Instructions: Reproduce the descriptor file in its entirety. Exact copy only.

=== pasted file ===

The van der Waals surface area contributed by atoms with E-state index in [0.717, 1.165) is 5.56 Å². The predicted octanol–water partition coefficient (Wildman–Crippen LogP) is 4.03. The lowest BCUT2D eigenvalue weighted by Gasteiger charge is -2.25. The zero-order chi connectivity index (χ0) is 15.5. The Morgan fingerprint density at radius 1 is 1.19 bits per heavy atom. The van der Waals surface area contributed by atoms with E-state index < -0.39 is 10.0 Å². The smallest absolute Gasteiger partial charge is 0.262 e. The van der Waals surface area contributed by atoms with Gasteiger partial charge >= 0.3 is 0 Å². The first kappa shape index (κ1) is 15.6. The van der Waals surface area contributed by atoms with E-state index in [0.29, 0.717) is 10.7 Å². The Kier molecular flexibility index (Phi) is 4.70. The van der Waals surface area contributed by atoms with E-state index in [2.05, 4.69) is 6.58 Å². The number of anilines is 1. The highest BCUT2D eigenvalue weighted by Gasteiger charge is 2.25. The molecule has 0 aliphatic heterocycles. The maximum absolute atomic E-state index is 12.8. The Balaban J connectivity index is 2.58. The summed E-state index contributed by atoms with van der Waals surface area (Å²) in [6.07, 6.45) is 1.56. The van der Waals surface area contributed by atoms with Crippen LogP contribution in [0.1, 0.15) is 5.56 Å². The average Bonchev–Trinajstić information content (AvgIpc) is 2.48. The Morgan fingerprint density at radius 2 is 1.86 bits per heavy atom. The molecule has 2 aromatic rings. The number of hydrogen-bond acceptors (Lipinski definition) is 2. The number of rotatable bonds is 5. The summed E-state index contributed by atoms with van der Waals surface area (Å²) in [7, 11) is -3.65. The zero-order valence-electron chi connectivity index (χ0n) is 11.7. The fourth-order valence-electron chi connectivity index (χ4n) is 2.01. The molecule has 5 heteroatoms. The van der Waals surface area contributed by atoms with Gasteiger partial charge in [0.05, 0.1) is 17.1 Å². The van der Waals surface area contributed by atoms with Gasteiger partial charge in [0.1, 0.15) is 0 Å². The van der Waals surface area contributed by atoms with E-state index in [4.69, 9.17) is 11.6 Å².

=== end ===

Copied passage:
The van der Waals surface area contributed by atoms with E-state index in [0.717, 1.165) is 5.56 Å². The predicted octanol–water partition coefficient (Wildman–Crippen LogP) is 4.03. The lowest BCUT2D eigenvalue weighted by Gasteiger charge is -2.25. The zero-order chi connectivity index (χ0) is 15.5. The Morgan fingerprint density at radius 1 is 1.19 bits per heavy atom. The van der Waals surface area contributed by atoms with E-state index < -0.39 is 10.0 Å². The smallest absolute Gasteiger partial charge is 0.262 e. The van der Waals surface area contributed by atoms with Gasteiger partial charge >= 0.3 is 0 Å². The first kappa shape index (κ1) is 15.6. The van der Waals surface area contributed by atoms with E-state index in [0.29, 0.717) is 10.7 Å². The Kier molecular flexibility index (Phi) is 4.70. The van der Waals surface area contributed by atoms with E-state index in [2.05, 4.69) is 6.58 Å². The number of anilines is 1. The highest BCUT2D eigenvalue weighted by Gasteiger charge is 2.25. The molecule has 0 aliphatic heterocycles. The maximum absolute atomic E-state index is 12.8. The Balaban J connectivity index is 2.58. The summed E-state index contributed by atoms with van der Waals surface area (Å²) in [6.07, 6.45) is 1.56. The van der Waals surface area contributed by atoms with Crippen LogP contribution in [0.1, 0.15) is 5.56 Å². The average Bonchev–Trinajstić information content (AvgIpc) is 2.48. The Morgan fingerprint density at radius 2 is 1.86 bits per heavy atom. The molecule has 2 aromatic rings. The number of hydrogen-bond acceptors (Lipinski definition) is 2. The number of rotatable bonds is 5. The summed E-state index contributed by atoms with van der Waals surface area (Å²) in [7, 11) is -3.65. The zero-order valence-electron chi connectivity index (χ0n) is 11.7. The fourth-order valence-electron chi connectivity index (χ4n) is 2.01. The molecule has 5 heteroatoms. The van der Waals surface area contributed by atoms with Gasteiger partial charge in [0.05, 0.1) is 17.1 Å². The van der Waals surface area contributed by atoms with Gasteiger partial charge in [0.1, 0.15) is 0 Å². The van der Waals surface area contributed by atoms with E-state index in [4.69, 9.17) is 11.6 Å².